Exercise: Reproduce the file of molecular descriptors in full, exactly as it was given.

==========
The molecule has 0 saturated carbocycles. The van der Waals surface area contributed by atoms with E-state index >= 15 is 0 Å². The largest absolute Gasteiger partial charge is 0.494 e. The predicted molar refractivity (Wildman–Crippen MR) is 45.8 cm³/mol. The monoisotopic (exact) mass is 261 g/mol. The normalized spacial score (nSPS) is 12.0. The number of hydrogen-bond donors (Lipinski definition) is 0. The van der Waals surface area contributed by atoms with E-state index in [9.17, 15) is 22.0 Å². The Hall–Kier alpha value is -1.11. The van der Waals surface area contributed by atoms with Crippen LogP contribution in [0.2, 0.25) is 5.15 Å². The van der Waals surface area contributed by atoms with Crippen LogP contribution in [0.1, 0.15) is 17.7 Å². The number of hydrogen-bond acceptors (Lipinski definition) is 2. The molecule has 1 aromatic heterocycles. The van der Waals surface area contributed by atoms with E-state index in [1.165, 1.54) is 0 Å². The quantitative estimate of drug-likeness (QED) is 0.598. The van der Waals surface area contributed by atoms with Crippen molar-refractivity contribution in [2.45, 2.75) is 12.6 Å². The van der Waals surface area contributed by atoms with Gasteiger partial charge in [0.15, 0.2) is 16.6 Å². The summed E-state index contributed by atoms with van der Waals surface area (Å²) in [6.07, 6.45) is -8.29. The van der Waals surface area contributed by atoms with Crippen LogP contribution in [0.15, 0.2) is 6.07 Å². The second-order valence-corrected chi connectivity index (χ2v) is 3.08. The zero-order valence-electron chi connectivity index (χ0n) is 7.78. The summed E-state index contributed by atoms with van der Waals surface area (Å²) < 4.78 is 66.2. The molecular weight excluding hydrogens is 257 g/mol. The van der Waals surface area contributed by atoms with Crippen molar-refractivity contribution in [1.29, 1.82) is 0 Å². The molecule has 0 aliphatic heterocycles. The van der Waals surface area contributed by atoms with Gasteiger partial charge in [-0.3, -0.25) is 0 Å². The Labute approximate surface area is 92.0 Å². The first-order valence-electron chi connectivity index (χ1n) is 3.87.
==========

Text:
The molecule has 0 saturated carbocycles. The van der Waals surface area contributed by atoms with E-state index >= 15 is 0 Å². The largest absolute Gasteiger partial charge is 0.494 e. The predicted molar refractivity (Wildman–Crippen MR) is 45.8 cm³/mol. The monoisotopic (exact) mass is 261 g/mol. The normalized spacial score (nSPS) is 12.0. The number of hydrogen-bond donors (Lipinski definition) is 0. The van der Waals surface area contributed by atoms with E-state index in [9.17, 15) is 22.0 Å². The Hall–Kier alpha value is -1.11. The van der Waals surface area contributed by atoms with Crippen LogP contribution in [0.2, 0.25) is 5.15 Å². The van der Waals surface area contributed by atoms with Crippen LogP contribution in [0.1, 0.15) is 17.7 Å². The number of hydrogen-bond acceptors (Lipinski definition) is 2. The molecule has 1 aromatic heterocycles. The van der Waals surface area contributed by atoms with E-state index in [1.165, 1.54) is 0 Å². The quantitative estimate of drug-likeness (QED) is 0.598. The van der Waals surface area contributed by atoms with Crippen molar-refractivity contribution in [2.45, 2.75) is 12.6 Å². The van der Waals surface area contributed by atoms with Gasteiger partial charge in [0.15, 0.2) is 16.6 Å². The summed E-state index contributed by atoms with van der Waals surface area (Å²) in [6.07, 6.45) is -8.29. The van der Waals surface area contributed by atoms with Crippen LogP contribution in [0.15, 0.2) is 6.07 Å². The second-order valence-corrected chi connectivity index (χ2v) is 3.08. The zero-order valence-electron chi connectivity index (χ0n) is 7.78. The summed E-state index contributed by atoms with van der Waals surface area (Å²) < 4.78 is 66.2. The molecular weight excluding hydrogens is 257 g/mol. The van der Waals surface area contributed by atoms with Crippen molar-refractivity contribution in [1.29, 1.82) is 0 Å². The molecule has 0 aliphatic heterocycles. The van der Waals surface area contributed by atoms with Gasteiger partial charge in [-0.3, -0.25) is 0 Å². The Labute approximate surface area is 92.0 Å². The first-order valence-electron chi connectivity index (χ1n) is 3.87.